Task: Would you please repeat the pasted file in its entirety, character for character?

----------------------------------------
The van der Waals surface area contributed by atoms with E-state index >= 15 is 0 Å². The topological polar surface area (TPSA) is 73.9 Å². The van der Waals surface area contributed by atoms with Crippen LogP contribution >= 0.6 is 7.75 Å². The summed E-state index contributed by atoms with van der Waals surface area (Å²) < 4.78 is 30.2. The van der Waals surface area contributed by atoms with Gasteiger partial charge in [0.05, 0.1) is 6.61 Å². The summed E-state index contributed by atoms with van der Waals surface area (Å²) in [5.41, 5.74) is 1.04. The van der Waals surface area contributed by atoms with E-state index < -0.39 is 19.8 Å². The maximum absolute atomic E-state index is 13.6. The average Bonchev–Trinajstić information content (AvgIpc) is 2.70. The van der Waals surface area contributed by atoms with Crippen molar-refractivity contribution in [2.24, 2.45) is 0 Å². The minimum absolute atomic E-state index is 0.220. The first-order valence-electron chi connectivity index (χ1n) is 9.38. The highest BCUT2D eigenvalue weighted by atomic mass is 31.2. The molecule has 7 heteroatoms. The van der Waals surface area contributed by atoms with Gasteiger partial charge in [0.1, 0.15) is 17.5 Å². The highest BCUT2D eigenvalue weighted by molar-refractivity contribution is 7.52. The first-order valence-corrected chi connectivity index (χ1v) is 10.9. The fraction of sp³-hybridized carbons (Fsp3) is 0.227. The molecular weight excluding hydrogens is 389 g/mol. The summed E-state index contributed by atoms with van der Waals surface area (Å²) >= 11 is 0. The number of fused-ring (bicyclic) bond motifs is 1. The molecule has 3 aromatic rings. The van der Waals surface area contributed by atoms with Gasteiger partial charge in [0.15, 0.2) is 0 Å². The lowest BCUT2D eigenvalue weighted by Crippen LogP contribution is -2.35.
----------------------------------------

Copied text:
The van der Waals surface area contributed by atoms with E-state index >= 15 is 0 Å². The topological polar surface area (TPSA) is 73.9 Å². The van der Waals surface area contributed by atoms with Crippen LogP contribution >= 0.6 is 7.75 Å². The summed E-state index contributed by atoms with van der Waals surface area (Å²) < 4.78 is 30.2. The van der Waals surface area contributed by atoms with Gasteiger partial charge in [0.05, 0.1) is 6.61 Å². The summed E-state index contributed by atoms with van der Waals surface area (Å²) in [5.41, 5.74) is 1.04. The van der Waals surface area contributed by atoms with E-state index < -0.39 is 19.8 Å². The maximum absolute atomic E-state index is 13.6. The average Bonchev–Trinajstić information content (AvgIpc) is 2.70. The van der Waals surface area contributed by atoms with Crippen molar-refractivity contribution in [2.24, 2.45) is 0 Å². The minimum absolute atomic E-state index is 0.220. The first-order valence-electron chi connectivity index (χ1n) is 9.38. The highest BCUT2D eigenvalue weighted by atomic mass is 31.2. The molecule has 7 heteroatoms. The van der Waals surface area contributed by atoms with Gasteiger partial charge in [0.1, 0.15) is 17.5 Å². The highest BCUT2D eigenvalue weighted by molar-refractivity contribution is 7.52. The first-order valence-corrected chi connectivity index (χ1v) is 10.9. The fraction of sp³-hybridized carbons (Fsp3) is 0.227. The molecular weight excluding hydrogens is 389 g/mol. The summed E-state index contributed by atoms with van der Waals surface area (Å²) >= 11 is 0. The number of fused-ring (bicyclic) bond motifs is 1. The molecule has 3 aromatic rings. The van der Waals surface area contributed by atoms with Gasteiger partial charge in [0.15, 0.2) is 0 Å². The lowest BCUT2D eigenvalue weighted by Crippen LogP contribution is -2.35.